March was a letdown
The “Million People March” called to protest the misuse of the congressional pork barrel fund proved to be a disappointment in more ways than one.
First, the million people targeted by the march’s nearly anonymous organizers failed to show up at Rizal Park to validate high expectations, that the outrage depicted in mass media reports did reflect a powerful undercurrent of public revulsion against the pork barrel system as a mechanism for the distribution of government patronage resources to finance public works and livelihood projects across the nation.
Police estimated the turnout at Rizal Park at between 80,000 and 100,000—far below the size of mass protests against government since the 1986 People Power Revolution that toppled the Marcos dictatorship. Consequently, the number of people who flooded Edsa in that bloodless revolution, estimated at easily more than a million, has become the benchmark of a successful overthrow of a regime: for example, that of Marcos in 1986 and of Joseph Estrada in 2001.
True, the Aug. 26 March was the biggest protest rally to take place under the Aquino administration, but it cannot be denied that—based on media reports on the corruption surrounding the alleged diversion of some P10 billion of the Priority Development Assistance Fund (PDAF), the official title of the pork barrel, to NGOs controlled by Janet Lim-Napoles with the connivance of some senators and House members—the intensity of public condemnation of pork barrel abuse was high and the public clamor to abolish the pork barrel system was broad.
The clamor comes from various sectors of civil society, ranging from the media (whose investigative reports on the pork barrel pillage started the ball rolling for the abolition of pork), the Catholic bishops, business chambers, the academic community and the do-gooder organizations. And this clamor cannot be ignored by the sitting government without putting itself at risk of being deposed by some kind of people power or by impeachment.
In the face of overwhelming demand to abolish the PDAF, the government has been paying lip service through tokenism, such as the announcement last Friday that President Aquino would abolish the PDAF but not his own pork barrel, the Special Purpose Funds, and the disclosure by Budget Secretary Florencio Abad that the P25.2 billion allocation for the PDAF would stay in the proposed P2.268-trillion national budget for 2014.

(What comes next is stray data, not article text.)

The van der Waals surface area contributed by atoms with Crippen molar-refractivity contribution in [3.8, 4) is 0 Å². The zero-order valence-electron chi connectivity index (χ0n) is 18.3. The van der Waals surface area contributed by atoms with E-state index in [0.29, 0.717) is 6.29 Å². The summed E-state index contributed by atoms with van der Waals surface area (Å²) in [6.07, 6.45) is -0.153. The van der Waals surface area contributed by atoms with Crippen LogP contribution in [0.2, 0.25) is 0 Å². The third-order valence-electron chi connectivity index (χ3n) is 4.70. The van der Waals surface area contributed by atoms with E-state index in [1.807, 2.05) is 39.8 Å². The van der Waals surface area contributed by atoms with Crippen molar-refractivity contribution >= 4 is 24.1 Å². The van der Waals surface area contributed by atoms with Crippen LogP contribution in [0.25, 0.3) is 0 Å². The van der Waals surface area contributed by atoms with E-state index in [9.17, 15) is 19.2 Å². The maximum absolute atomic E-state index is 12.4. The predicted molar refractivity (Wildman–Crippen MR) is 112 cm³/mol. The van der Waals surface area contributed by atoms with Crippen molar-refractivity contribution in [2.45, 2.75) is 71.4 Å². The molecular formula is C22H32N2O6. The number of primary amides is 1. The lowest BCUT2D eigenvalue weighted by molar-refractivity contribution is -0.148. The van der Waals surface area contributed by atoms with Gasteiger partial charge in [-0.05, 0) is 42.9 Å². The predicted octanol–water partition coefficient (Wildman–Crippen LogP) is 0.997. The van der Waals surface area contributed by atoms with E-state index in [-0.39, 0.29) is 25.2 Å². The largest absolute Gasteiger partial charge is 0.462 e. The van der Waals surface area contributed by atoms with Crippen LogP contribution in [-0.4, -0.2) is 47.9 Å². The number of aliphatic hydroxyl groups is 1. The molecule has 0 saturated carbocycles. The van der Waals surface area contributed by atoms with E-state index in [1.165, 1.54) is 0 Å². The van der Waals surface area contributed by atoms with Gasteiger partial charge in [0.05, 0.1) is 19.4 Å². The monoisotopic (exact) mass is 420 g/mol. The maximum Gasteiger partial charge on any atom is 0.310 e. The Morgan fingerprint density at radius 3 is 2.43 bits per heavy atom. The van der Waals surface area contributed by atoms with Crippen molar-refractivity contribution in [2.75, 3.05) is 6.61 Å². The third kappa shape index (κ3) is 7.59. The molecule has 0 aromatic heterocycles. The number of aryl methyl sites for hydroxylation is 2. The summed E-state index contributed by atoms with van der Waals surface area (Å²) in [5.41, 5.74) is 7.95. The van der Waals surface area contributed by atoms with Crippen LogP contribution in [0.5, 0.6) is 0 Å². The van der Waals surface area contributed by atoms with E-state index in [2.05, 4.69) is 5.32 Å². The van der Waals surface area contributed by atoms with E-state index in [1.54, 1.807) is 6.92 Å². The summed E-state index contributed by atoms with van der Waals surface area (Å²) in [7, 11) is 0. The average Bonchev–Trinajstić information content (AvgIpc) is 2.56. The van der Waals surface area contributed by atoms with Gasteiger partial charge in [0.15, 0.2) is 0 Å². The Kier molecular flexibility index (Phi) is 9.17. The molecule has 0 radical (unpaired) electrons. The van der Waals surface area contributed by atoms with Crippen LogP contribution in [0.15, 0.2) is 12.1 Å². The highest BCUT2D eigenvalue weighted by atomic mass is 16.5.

These actions were like flaunting the red cape at the raging bull of public opinion. And yet the march of a million on Monday, despite the anger at the pork barrel, did not call for President Aquino’s resignation. He was not the target of the march, although the administration had decided to keep the pork barrel. The marchers took to the streets denouncing an inanimate object—the reviled pork barrel system—not the head of government who has oversight responsibilities for the proper disbursement of public funds intended for the general public good. The march lusted for the heads of senators and congressmen linked to the fund diversion by affidavits submitted by whistle blowers consisting of former employees of Napoles’ group of NGOs. This was unlike the people power demonstrations in 1986 and 2001, which were directed at heads of government accused of corruption and abuse of power.
It is not surprising that the turnout at the march was disappointing and many didn’t join the march bandwagon after they sensed that their protests would be an exercise in futility following the President’s statement of Aug. 26, the day of the march. In a speech commemorating National Heroes Day, days after declaring the abolition of the PDAF, the President shifted the focus to blame making. He said: “We will do everything we can to identify and hold accountable all those who have conspired to besmirch what is otherwise a noble cause, that is the PDAF. We will not allow anyone to be manipulated to feed on the greed of a few. We will strive to make sure that the mistakes of the past won’t happen again to ensure the proper spending of the people’s money.”
With this statement, it is not surprising that a number of people who wanted to join the march began thinking that they would not be part of a witch hunt to indict people who would be tagged by the Department of Justice and the National Bureau of Investigation for criminal prosecution, while the President insisted on keeping the pork barrel—the source of the corruption in the leakage of public funds. A number of people were heard to be dejected by these remarks of the President. One of the disgusted protesters was reported by media as saying: Enough of that rubbish. It’s all talk. Let’s maintain the rage. It does not end today.
Malacañang announced the formation of an Inter-agency Anti-Graft Coordinating Council (IAGCC) that “would investigate the misuse of the PDAF, prosecute those who have misused it and recover assets that have been wrongfully taken” after the abolition.
“After the abolition, there will be a new process to make sure each district and sector gets a fair share of the budget for projects, while being transparent and less prone to abuse,” the Palace explained.
To which someone replied, “It’s like being pickpocketed.”